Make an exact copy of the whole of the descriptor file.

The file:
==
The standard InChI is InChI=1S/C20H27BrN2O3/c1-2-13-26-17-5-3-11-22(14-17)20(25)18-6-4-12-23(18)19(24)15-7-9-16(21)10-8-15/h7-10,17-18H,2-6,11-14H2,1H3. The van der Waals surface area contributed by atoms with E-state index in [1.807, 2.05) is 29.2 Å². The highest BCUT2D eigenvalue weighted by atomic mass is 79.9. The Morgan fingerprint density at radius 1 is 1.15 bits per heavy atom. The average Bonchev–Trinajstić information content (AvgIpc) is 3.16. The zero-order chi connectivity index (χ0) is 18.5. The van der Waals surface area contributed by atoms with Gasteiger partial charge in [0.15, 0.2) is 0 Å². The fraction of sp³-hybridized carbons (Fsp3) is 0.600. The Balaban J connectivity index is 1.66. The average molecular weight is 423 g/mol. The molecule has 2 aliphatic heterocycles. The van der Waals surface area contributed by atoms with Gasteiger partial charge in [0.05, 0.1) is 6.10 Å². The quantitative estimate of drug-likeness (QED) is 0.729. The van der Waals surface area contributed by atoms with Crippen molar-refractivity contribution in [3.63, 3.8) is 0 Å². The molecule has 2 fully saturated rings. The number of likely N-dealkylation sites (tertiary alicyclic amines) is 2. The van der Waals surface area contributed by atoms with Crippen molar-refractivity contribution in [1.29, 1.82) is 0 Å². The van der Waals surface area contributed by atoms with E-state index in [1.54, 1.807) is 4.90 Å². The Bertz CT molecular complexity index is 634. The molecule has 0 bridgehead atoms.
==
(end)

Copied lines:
The standard InChI is InChI=1S/C20H27BrN2O3/c1-2-13-26-17-5-3-11-22(14-17)20(25)18-6-4-12-23(18)19(24)15-7-9-16(21)10-8-15/h7-10,17-18H,2-6,11-14H2,1H3. The van der Waals surface area contributed by atoms with E-state index in [1.807, 2.05) is 29.2 Å². The highest BCUT2D eigenvalue weighted by atomic mass is 79.9. The Morgan fingerprint density at radius 1 is 1.15 bits per heavy atom. The average Bonchev–Trinajstić information content (AvgIpc) is 3.16. The zero-order chi connectivity index (χ0) is 18.5. The van der Waals surface area contributed by atoms with Gasteiger partial charge in [0.15, 0.2) is 0 Å². The fraction of sp³-hybridized carbons (Fsp3) is 0.600. The Balaban J connectivity index is 1.66. The average molecular weight is 423 g/mol. The molecule has 2 aliphatic heterocycles. The van der Waals surface area contributed by atoms with Gasteiger partial charge in [0.05, 0.1) is 6.10 Å². The quantitative estimate of drug-likeness (QED) is 0.729. The van der Waals surface area contributed by atoms with Crippen molar-refractivity contribution in [3.63, 3.8) is 0 Å². The molecule has 2 fully saturated rings. The number of likely N-dealkylation sites (tertiary alicyclic amines) is 2. The van der Waals surface area contributed by atoms with Crippen molar-refractivity contribution in [1.29, 1.82) is 0 Å². The van der Waals surface area contributed by atoms with E-state index in [1.54, 1.807) is 4.90 Å². The Bertz CT molecular complexity index is 634. The molecule has 0 bridgehead atoms.